Sunday, 3 February 2008

John Cage - Sonata I (from Sonatas and Interludes)

It took me a great deal of time to decide what work I should open this blog with. Not because I could not come up with an idea, but instead because I had many candidates. Eventually I settled with John Cage's first Sonata from his Sonatas and Interludes (for prepared piano). A very big help to this post is the fact that there is a featured article on Wikipedia on the entire work, explaining with detail the background, structure and analysis of the work.

But let me start from the beginning. John Cage was a very special 20th century music composer, with a very peculiar mindset and artistic vision. He was the first composer to fully explore the potential of the "prepared piano": that is a piano which has been altered by inserting foreign objects into the strings (or hammers or dampers). This will alter the timbre of the piano depending on what materials are used and how they are placed.

Cage's "Sonatas and Interludes" (score available at Edition Peters) are one of his hallmarks for prepared piano. I'll focus on the first of the Sonatas because I find it particularly inspiring, and because I had to chose one. Cage opens the work by listing the preparation table of the piano (click on the pictures below to enlarge them):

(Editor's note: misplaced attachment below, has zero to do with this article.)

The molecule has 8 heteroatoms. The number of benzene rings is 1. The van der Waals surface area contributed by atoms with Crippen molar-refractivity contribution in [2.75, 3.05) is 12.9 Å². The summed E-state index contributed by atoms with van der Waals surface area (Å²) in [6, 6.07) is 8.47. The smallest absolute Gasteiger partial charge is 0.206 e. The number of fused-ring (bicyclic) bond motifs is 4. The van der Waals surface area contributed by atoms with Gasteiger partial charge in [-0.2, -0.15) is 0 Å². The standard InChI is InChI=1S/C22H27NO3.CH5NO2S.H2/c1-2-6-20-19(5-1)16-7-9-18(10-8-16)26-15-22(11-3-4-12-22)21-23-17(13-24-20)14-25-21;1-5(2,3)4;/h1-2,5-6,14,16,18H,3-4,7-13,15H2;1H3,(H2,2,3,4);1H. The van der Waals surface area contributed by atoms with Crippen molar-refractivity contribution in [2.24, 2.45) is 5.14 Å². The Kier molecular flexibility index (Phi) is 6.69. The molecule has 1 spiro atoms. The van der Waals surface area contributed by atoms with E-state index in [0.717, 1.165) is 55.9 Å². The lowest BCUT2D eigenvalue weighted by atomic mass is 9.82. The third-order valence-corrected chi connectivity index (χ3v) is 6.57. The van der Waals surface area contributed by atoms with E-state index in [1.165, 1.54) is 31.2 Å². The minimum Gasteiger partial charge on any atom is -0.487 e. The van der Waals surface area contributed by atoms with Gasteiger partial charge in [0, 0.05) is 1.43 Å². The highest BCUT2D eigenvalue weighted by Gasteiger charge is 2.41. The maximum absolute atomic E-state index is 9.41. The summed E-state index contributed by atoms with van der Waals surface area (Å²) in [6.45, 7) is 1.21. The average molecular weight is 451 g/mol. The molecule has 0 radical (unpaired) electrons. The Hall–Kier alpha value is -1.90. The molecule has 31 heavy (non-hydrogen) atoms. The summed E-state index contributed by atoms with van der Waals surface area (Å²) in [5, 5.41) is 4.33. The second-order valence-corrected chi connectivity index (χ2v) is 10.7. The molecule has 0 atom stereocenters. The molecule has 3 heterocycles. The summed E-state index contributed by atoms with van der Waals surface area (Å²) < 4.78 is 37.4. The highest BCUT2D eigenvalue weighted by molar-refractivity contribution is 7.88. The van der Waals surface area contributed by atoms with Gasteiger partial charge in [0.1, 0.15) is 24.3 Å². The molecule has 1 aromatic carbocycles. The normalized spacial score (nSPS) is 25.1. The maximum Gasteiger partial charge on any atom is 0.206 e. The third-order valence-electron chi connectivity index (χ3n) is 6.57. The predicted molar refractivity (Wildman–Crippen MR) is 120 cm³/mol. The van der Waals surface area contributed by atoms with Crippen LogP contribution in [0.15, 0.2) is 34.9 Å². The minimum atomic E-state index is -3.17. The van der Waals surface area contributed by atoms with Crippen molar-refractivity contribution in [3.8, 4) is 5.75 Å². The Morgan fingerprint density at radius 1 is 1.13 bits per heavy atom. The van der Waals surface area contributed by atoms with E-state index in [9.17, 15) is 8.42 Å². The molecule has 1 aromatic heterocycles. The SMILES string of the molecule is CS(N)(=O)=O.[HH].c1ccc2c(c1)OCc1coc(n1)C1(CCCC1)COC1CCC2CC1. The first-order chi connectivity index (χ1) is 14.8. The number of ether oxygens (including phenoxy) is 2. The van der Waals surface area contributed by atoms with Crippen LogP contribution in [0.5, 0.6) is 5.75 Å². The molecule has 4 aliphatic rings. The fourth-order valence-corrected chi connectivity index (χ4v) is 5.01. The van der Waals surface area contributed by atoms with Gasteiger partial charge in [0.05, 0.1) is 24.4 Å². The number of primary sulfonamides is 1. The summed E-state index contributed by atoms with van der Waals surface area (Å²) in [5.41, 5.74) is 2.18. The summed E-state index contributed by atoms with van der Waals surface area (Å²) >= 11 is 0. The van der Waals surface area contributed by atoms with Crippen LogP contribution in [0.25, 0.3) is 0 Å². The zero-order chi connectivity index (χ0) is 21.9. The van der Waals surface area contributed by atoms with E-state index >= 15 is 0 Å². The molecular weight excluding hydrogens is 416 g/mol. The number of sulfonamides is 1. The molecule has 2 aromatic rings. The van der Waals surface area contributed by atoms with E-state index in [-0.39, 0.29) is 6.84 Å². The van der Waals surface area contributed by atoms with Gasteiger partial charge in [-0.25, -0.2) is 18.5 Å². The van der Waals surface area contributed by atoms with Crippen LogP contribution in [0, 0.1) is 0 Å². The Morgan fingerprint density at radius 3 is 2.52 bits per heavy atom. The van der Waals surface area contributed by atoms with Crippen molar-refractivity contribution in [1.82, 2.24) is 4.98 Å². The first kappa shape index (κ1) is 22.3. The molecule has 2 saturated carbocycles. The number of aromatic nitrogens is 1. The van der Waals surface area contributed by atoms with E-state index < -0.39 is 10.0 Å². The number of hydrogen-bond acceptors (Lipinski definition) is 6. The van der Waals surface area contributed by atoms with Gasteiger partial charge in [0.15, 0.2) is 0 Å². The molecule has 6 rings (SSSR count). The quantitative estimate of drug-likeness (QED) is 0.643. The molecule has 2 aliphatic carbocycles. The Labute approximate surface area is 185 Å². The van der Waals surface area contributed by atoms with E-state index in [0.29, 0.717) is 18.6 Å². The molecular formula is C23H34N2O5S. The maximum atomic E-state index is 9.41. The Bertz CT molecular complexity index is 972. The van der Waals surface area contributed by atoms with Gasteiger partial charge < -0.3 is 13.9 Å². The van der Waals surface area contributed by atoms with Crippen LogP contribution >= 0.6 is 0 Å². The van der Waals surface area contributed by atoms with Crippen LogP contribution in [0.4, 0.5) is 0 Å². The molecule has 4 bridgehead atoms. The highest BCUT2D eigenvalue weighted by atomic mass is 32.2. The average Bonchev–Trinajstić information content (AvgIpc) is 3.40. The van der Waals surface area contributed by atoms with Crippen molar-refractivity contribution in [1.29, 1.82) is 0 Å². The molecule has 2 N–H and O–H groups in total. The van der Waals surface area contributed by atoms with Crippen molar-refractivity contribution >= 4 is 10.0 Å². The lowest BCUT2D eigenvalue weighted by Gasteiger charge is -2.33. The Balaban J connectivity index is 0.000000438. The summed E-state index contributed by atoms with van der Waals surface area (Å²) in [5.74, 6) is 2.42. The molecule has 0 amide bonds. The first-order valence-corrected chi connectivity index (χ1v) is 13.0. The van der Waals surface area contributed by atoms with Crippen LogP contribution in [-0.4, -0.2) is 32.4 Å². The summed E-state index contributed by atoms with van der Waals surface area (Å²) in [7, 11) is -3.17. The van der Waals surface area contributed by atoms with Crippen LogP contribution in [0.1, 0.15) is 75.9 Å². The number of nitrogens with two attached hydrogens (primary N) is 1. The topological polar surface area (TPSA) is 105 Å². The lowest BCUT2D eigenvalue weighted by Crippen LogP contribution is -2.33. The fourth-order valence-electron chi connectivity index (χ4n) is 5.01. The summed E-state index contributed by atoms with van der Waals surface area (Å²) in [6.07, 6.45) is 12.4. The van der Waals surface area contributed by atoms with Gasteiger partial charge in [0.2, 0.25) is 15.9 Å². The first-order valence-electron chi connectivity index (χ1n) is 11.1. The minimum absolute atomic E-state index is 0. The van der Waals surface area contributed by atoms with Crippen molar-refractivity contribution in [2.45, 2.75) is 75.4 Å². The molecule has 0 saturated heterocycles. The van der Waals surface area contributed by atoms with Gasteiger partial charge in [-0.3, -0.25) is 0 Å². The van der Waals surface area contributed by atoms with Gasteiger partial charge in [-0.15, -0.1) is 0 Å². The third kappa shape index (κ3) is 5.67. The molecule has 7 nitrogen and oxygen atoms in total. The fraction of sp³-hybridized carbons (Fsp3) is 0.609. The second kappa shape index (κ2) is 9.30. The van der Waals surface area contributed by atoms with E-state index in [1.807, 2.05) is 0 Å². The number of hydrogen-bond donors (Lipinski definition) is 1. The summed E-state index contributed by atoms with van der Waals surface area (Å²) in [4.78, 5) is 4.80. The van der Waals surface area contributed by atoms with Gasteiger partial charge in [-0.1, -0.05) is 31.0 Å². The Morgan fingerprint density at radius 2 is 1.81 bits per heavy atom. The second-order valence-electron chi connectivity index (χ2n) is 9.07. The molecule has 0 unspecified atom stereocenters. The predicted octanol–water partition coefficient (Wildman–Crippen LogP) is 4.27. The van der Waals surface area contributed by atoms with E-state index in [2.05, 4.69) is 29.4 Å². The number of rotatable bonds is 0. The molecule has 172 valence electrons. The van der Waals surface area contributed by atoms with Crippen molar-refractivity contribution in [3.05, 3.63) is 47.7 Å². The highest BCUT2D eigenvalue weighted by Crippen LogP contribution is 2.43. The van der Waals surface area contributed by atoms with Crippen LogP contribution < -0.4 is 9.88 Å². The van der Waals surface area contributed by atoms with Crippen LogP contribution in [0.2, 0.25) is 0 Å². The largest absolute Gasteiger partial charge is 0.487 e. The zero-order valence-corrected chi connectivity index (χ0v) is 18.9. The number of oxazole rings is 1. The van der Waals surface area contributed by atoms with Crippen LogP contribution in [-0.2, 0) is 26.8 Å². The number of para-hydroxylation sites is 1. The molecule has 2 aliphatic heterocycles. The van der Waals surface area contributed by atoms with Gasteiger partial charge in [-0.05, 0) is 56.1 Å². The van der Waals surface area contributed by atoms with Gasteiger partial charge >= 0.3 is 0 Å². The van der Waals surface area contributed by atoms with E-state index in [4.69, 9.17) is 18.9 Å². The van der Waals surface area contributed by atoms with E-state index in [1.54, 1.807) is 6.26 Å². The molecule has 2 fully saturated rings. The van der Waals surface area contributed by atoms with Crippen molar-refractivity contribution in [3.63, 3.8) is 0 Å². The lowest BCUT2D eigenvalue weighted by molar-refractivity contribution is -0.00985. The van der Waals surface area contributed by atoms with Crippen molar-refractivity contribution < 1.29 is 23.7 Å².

Cage presents how to prepare 45 notes of the piano, and even though he specifies the kind of material and the location where it should be placed, he still leaves a lot of freedom to the interpreter: if you enjoy playing the Sonatas and Interludes then do it so that it seems right to you. This makes every interpretation of the work a very distinct sounding one, so it's always interesting to listen to a new recording — sometimes it sounds like something you've never heard before.

Onto the first Sonata itself. The score is shown below:

And here, the interpretation of Boris Berman (entire work available here):

I especially enjoy the very first chord, which open the Sonata and the Sonatas and Interludes: it has an extremely rich timbre, mixing both the warm sound of felt-struck metal string and the more metallic timbre that results from the preparation. In this recording in particular, the sound is quite dry, fading off quickly in intensity but retaining a ghostly-harmonic sound. The work transports the listener to another musical perspective, enhancing the sound of individual through the power of silence. It is, in its whole, an enlightening experience, that should invoke philosophical aesthetic and artistic questions to those whose hears have not been previously exposed to a prepared piano. The others can delight on timbre nuances or argue about technical aspects.

Another recording that I know is Herbert Henck's, which has the advantage of conveying his fairly amazing Festeburger Fantasien too (which I hope to bring here to Hauptwerk one day or another). However, John Cage's supervised recording of Maro Ajemian is a standard, and on the Wikipedia article I mentioned before you can find a long list.

I'll end by embedding the best perspective ever for a video record of a performance of another sonata (the fifth) from this cycle: